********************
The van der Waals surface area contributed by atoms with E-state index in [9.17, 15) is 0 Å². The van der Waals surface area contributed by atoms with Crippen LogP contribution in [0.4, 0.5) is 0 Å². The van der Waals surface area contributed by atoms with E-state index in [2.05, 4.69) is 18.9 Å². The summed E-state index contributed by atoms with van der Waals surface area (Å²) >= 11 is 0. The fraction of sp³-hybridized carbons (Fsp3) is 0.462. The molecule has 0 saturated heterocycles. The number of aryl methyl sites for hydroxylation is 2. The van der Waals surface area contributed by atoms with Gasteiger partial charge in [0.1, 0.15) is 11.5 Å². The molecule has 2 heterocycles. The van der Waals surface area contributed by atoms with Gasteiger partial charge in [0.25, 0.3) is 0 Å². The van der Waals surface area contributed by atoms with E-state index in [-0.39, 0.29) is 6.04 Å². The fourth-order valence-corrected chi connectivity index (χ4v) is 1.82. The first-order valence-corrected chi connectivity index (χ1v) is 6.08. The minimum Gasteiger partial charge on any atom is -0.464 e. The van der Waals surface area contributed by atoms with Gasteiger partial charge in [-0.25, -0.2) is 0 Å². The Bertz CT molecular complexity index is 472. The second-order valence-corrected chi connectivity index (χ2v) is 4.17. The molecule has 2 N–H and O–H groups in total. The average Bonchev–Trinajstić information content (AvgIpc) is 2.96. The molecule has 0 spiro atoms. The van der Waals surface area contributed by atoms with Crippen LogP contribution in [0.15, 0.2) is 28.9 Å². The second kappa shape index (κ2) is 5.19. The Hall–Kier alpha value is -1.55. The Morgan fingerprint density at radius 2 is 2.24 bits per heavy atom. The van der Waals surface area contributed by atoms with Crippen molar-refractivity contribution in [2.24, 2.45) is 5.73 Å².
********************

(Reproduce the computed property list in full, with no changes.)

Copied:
The van der Waals surface area contributed by atoms with E-state index in [9.17, 15) is 0 Å². The van der Waals surface area contributed by atoms with Crippen LogP contribution in [0.4, 0.5) is 0 Å². The van der Waals surface area contributed by atoms with E-state index in [2.05, 4.69) is 18.9 Å². The summed E-state index contributed by atoms with van der Waals surface area (Å²) >= 11 is 0. The fraction of sp³-hybridized carbons (Fsp3) is 0.462. The molecule has 0 saturated heterocycles. The number of aryl methyl sites for hydroxylation is 2. The van der Waals surface area contributed by atoms with Gasteiger partial charge in [0.1, 0.15) is 11.5 Å². The molecule has 2 heterocycles. The van der Waals surface area contributed by atoms with Gasteiger partial charge in [0.25, 0.3) is 0 Å². The van der Waals surface area contributed by atoms with E-state index in [-0.39, 0.29) is 6.04 Å². The fourth-order valence-corrected chi connectivity index (χ4v) is 1.82. The first-order valence-corrected chi connectivity index (χ1v) is 6.08. The minimum Gasteiger partial charge on any atom is -0.464 e. The van der Waals surface area contributed by atoms with Gasteiger partial charge in [-0.25, -0.2) is 0 Å². The Bertz CT molecular complexity index is 472. The second-order valence-corrected chi connectivity index (χ2v) is 4.17. The molecule has 2 N–H and O–H groups in total. The average Bonchev–Trinajstić information content (AvgIpc) is 2.96. The molecule has 0 spiro atoms. The van der Waals surface area contributed by atoms with Crippen LogP contribution in [0.15, 0.2) is 28.9 Å². The second kappa shape index (κ2) is 5.19. The Hall–Kier alpha value is -1.55. The Morgan fingerprint density at radius 2 is 2.24 bits per heavy atom. The van der Waals surface area contributed by atoms with Crippen molar-refractivity contribution in [2.24, 2.45) is 5.73 Å².